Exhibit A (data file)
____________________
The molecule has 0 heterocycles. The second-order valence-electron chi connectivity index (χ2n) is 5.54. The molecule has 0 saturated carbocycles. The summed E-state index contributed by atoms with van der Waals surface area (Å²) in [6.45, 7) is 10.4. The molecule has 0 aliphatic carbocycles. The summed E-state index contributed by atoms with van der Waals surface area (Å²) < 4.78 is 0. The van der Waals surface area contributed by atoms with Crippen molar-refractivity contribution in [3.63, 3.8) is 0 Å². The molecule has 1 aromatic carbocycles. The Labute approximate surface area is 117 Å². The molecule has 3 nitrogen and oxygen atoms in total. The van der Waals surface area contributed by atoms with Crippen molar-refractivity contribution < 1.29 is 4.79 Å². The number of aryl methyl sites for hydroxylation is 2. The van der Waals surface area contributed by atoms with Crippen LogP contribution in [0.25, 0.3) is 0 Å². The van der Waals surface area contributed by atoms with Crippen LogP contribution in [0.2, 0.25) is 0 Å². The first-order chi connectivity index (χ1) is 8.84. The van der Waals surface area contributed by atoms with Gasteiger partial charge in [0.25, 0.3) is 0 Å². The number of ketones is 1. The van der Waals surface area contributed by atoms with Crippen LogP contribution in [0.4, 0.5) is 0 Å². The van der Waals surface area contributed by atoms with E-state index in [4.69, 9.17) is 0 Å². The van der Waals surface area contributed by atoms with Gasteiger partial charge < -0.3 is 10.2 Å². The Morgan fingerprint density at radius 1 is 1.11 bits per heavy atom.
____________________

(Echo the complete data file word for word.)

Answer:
The molecule has 0 heterocycles. The second-order valence-electron chi connectivity index (χ2n) is 5.54. The molecule has 0 saturated carbocycles. The summed E-state index contributed by atoms with van der Waals surface area (Å²) in [6.45, 7) is 10.4. The molecule has 0 aliphatic carbocycles. The summed E-state index contributed by atoms with van der Waals surface area (Å²) < 4.78 is 0. The van der Waals surface area contributed by atoms with Crippen molar-refractivity contribution in [3.63, 3.8) is 0 Å². The molecule has 1 aromatic carbocycles. The Labute approximate surface area is 117 Å². The molecule has 3 nitrogen and oxygen atoms in total. The van der Waals surface area contributed by atoms with Crippen molar-refractivity contribution < 1.29 is 4.79 Å². The number of aryl methyl sites for hydroxylation is 2. The van der Waals surface area contributed by atoms with Crippen LogP contribution in [0.25, 0.3) is 0 Å². The van der Waals surface area contributed by atoms with Crippen LogP contribution in [0.2, 0.25) is 0 Å². The first-order chi connectivity index (χ1) is 8.84. The van der Waals surface area contributed by atoms with Gasteiger partial charge in [0.25, 0.3) is 0 Å². The number of ketones is 1. The van der Waals surface area contributed by atoms with Crippen LogP contribution in [0.4, 0.5) is 0 Å². The van der Waals surface area contributed by atoms with E-state index in [4.69, 9.17) is 0 Å². The van der Waals surface area contributed by atoms with Gasteiger partial charge < -0.3 is 10.2 Å². The Morgan fingerprint density at radius 1 is 1.11 bits per heavy atom.